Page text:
Springtime is characterized by new growth and flowering. It is a beautiful time of year that is unfortunately synonymous with allergies from pollen and fur from animals shedding winter coats, among other allergens.
An interesting school of thought in traditional medicine postulates that illnesses manifested in one season are actually the result of the previous season’s habits. Bearing this in mind, it might be said that springtime inflammatory responses may result from undigested reactive residues (mucosal proteins in particular) which may trigger histamine production and allergies. This is because people eat heavier foods during winter compared to other seasons.
Dealing with allergies should begin with getting rid of dietary stress factors, i.e. foods that trigger allergic responses e.g. milk and dairy products, wheat products, refined foods and high sugar foods, among others. Instead, a diet richer in local wild foods could be just the thing, especially one with the following.
Nettles are a useful source of vitamins A and C and they can be dried and stored to make teas or soups in future. As a dark green leafy herb, nettle has a whopping 40 percent protein content and many important minerals. It is best harvested in early spring, and cooking causes it to lose the stinging quality.
Three-spice sinus support
There are a number of spices commonly used in the kitchen which can dry out mucus and stimulate proper digestion, improving anti-allergenic responses in the body. One such concoction is made up of powdered ginger, pippli long pepper and black pepper in equal parts, all mixed with honey to make a paste. This paste can help drain clear mucus following internal colds and flu in the upper respiratory tracts.
Eyebright is useful for drying sinuses and curing runny eyes from allergies. You can take internally by steeping one teaspoon of the herb in one cup of water to make a herbal tea three times a day.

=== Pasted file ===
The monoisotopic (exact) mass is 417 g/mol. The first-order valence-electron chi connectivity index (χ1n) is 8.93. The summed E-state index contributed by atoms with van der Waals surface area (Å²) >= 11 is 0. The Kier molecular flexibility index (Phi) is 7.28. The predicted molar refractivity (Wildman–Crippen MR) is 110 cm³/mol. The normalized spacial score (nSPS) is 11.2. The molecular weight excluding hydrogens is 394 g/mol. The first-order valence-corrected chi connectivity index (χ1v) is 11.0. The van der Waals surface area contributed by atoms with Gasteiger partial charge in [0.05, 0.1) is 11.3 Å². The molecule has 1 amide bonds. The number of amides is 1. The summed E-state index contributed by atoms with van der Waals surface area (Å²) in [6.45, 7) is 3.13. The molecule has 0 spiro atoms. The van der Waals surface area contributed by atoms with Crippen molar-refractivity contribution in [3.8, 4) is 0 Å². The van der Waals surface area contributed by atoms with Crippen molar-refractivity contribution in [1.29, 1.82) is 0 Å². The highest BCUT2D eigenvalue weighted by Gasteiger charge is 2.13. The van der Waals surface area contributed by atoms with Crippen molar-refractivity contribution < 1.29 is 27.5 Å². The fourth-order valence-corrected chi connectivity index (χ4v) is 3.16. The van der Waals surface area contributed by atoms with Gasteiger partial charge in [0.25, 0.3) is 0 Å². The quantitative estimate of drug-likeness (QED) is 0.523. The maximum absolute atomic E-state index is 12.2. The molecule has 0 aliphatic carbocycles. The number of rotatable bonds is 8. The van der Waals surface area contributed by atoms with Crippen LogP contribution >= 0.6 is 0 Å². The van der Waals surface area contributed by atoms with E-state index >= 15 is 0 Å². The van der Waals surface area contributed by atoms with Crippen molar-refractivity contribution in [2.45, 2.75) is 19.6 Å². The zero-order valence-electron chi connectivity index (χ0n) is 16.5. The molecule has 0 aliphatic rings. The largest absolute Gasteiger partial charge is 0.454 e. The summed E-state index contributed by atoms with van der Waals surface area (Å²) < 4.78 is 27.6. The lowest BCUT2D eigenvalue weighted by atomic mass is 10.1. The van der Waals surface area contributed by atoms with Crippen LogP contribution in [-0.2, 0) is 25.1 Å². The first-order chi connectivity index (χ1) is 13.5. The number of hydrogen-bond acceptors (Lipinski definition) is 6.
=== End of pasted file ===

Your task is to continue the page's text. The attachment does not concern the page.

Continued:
Ma Huang (Ephedra sinensis)
This is a very popular herb to improve symptoms of respiratory allergies. As a natural source of adrenaline/epinephrine, Ma Huang triggers reactions similar to the hormone’s release in the body. It has been used in many parts of the ancient world not only as a respiratory ailment treatment, but also to treat rheumatic and arthritic complaints.
Ma Huang can be taken with other herbs which may buffer and catalyze its stimulatory effects for complete response.
Cocklebur (Xanthium stramonium)
Considered a pest in many parts of the world, cocklebur has also been used to treat allergic rhinitis as an alternative to Ma Huang. The fruit was a popular remedy in Traditional Chinese Medicine to help clear out nasal passages. Steep two crushed teaspoons of cocklebur fruit pods mixed with 6 spicy magnolia blossoms in a cup of hot water then drink. You can harvest magnolia and cocklebur and dry to use in future. These are also available in herbal pharmacies.
With proper diet and these herbal remedies, your allergies can become a thing of the past, and you can enjoy the beauty of spring the way it was meant to be enjoyed.
The author is an extensive and passionate researcher of alternative treatments including herbal medicine. In his work, he has discovered many useful herbal treatments and has shared many articles on health and wellness. Click here to find out more about mitragynaspeciosa products and purchasing options.